Forces of influence in the world seem to be changing, there are whisperings of an end coming, people are gathering and anxiously awaiting a certain day… but it’s not the year 2012. It is 1844. The modern hype surrounding 2012 is far from the first time in history when masses of people feared that the end of the world was near. Another such time was October 22, 1844.
Tuesday, October 22, 1844 is the day that preacher William Miller predicted would be the day of the second coming of Christ, and the end of the world. Traditional Millenarianism stems from Protestant theology and refers to a prediction in the Bible’s Book of Revelation that a perfect age would come at the end of the millennium, and in this age Christ would come to Earth. The North American Millenarian movements, like that of William Miller, stemmed primarily from Puritan beliefs. The North American Millenarians were particularly zealous as they believed that they were brought to North America to work for God and create a “new kingdom” there. However, this highly anticipated day turned out to be a day of disappointment, as Christ did not return, and the world continued. Followers of William Miller, up to nearly fifty thousand people, were forced to seek other religious callings when the day passed.
One of those followers was Peter Armstrong, who was not discouraged when October 22, 1844 came and passed. Instead, he turned to the pages of the Bible to more fully understand the Prophesies that described the second coming of Christ. Armstrong determined that the second coming of Christ could not occur until the “earthly sanctuary had been purified,”an event that he did not actually predict to occur for a thousand years. However, Armstrong was focused on taking steps towards creating an earthly sanctuary to mirror the Kingdom of Heaven.He focused on Isaiah 40:3 which states, “In the wilderness prepare ye the way of the Lord.” In 1850, with the goal of creating a new Zion, Armstrong purchased 181 acres of wilderness in the mountains of Sullivan County, Pennsylvania.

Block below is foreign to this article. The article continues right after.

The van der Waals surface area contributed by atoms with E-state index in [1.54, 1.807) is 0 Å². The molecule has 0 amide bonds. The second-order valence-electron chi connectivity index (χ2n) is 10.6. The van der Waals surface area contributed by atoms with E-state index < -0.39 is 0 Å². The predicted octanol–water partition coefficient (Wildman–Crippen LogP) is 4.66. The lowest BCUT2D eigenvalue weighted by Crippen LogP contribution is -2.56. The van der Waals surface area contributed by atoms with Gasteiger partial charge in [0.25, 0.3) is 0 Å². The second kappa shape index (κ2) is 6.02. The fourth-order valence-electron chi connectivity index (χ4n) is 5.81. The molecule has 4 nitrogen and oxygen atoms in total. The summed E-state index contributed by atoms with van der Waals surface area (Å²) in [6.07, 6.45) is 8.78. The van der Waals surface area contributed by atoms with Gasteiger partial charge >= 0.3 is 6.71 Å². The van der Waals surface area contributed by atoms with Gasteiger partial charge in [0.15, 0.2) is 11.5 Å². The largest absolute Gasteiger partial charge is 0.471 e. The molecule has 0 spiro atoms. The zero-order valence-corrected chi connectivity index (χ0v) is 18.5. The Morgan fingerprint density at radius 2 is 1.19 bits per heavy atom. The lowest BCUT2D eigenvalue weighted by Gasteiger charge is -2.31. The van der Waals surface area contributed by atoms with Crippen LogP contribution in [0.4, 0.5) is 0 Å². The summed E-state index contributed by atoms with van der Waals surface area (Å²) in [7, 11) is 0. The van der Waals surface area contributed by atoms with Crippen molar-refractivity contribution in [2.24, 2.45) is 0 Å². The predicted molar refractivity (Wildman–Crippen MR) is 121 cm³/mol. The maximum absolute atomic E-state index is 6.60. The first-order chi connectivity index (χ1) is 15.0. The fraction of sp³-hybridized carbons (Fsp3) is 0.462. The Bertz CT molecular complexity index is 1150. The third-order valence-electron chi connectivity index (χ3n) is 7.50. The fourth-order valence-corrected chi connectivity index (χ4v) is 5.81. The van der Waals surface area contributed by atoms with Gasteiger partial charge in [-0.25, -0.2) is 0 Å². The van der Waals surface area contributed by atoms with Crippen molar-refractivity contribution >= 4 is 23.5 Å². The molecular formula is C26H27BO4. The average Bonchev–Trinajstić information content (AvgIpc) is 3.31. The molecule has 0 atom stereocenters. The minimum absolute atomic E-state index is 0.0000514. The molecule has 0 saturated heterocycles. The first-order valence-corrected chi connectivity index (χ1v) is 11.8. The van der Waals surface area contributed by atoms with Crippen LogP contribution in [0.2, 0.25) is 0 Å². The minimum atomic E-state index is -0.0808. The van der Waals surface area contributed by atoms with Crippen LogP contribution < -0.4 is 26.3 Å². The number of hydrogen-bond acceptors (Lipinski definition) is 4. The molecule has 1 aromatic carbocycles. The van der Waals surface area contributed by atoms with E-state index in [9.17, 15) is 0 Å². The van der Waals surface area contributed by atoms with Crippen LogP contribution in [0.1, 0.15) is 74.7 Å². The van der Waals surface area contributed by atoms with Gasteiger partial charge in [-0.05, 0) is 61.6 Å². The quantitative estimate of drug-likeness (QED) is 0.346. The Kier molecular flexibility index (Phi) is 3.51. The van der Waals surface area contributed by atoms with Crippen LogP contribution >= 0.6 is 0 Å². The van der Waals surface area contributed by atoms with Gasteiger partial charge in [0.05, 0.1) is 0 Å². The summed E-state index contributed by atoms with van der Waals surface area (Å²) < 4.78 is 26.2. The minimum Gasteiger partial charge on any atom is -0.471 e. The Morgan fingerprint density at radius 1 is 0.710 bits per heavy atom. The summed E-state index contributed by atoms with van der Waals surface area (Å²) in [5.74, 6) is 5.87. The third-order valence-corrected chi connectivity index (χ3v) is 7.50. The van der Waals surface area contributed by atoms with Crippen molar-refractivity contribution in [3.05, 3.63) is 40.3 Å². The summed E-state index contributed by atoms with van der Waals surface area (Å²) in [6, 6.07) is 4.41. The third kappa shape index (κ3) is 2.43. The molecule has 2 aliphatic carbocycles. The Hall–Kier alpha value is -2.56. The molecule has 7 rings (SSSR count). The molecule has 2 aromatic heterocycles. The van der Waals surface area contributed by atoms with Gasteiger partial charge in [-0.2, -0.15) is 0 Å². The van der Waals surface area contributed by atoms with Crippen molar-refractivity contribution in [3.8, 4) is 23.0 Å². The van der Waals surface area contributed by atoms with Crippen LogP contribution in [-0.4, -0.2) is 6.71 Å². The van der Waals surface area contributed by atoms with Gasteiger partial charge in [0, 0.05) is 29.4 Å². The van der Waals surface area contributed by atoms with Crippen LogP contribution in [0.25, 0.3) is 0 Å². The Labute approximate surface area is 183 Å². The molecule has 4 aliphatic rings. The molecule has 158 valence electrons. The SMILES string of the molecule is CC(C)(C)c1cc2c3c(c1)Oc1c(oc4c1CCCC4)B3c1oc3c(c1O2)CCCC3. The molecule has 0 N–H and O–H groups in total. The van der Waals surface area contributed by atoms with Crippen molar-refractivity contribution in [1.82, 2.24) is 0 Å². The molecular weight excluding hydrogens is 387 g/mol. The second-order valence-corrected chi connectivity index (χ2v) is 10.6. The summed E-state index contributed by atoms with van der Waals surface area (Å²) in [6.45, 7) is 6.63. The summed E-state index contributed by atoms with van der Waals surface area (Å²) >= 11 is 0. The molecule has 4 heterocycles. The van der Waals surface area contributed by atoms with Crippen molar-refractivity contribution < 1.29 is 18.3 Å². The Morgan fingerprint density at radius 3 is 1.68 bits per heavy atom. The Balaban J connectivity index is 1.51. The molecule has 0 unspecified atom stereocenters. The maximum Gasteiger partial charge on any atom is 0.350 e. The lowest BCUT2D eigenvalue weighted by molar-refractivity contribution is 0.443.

Sullivan County was (and still is) a picturesque plot of land, consisting of breathtaking hills, calm lakes, and rolling brooks. The land was originally owned by the Lenni Lanape and Esopus Indians. The land was purchased from the Indian tribes through grants such as the Minisink grant and the Hardenbergh grant in the seventeenth century. Efforts to settle the territory were not made until after the Revolutionary War. The country was named after General John Sullivan, the hero of the march through the Indian country of 1779. The two most important events that created current-day Sullivan County were the construction of the Newburgh and Cochecton Turnpike and the building of the Delaware and Hudson Canal. Work, however, was not what brought Peter Armstrong to Sullivan County. Armstrong was drawn to the tranquility and overall aesthetic appeal of its wilderness.